The School Restroom Ghost - Hanako-san

By Billy Hammond

There is a story about a school ghost named "Hanako-san"(Hanako-chan) that is familiar to most elementary school students in Japan. According to a show I saw on TV about it, variations of it exist throughout the country. In most of the stories, a young girl named Hanako hangs out in school restrooms, mysteriously opening and closing doors of the toilet stalls. If her name is called, she appears and then frightening things occur.

This tale has created so much fear among elementary school students that some students refrain from using the restroom to the point of failure. Japanese elementary school restrooms have a reputation for being poorly lighted and smelly, which may contribute to this as well.

In response, the Asahi Shinbun (May 13, 2002) reports that progress is being made to address the 5 problem points of school restrooms, which are summarized as "dirty, smelly, dark, frightening and being in disrepair".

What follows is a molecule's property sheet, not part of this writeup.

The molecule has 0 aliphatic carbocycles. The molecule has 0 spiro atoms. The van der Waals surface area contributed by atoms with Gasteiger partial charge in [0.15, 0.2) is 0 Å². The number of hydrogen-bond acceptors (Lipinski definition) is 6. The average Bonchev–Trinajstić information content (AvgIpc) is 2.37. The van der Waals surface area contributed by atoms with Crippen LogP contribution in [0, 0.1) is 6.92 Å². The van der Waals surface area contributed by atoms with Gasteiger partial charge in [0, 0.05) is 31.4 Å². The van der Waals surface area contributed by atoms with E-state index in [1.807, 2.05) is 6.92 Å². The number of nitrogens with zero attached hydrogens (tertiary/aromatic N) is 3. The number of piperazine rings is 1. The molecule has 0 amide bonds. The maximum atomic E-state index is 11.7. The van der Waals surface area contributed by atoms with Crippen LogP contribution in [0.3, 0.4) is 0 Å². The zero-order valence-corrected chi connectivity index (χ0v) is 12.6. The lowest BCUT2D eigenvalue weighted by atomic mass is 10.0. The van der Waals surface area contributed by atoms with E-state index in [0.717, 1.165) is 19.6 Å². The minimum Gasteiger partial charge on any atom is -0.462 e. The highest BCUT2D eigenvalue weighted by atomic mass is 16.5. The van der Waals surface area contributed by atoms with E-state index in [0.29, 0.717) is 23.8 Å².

According to the article, Izumi City in Osaka has recently revamped the facilities for the lower grades. They have put sensors to allow automatic flushing of the boy's bathroom urinals and sound effect devices to muffle noise in the girl's bathroom at the city's Midorigaoka Elementary School. They have also installed Western-style toilets with hot water washlets there. Other improvements include increasing the height of stall walls to the ceiling to prevent peeping as well as stronger lighting.

The cost of all these improvements? Over 20,000,000 yen (about $156,250.00 U.S. at 128 yen to the dollar) for a single school. They have finished improvements at 4 of the city's elementary and intermediate schools.

What about Hanako-san? She needn't worry - there are still lots of other school restrooms left in Japan that haven't been targeted for renovation.

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Copyright May 2002. Billy Hammond. Reproduction in whole or in part prohibited. Efforts to present information as accurately as possible have been made, however, neither A.E.L.S. (TanuTech) nor Billy Hammond will take responsibility for errors found in this article.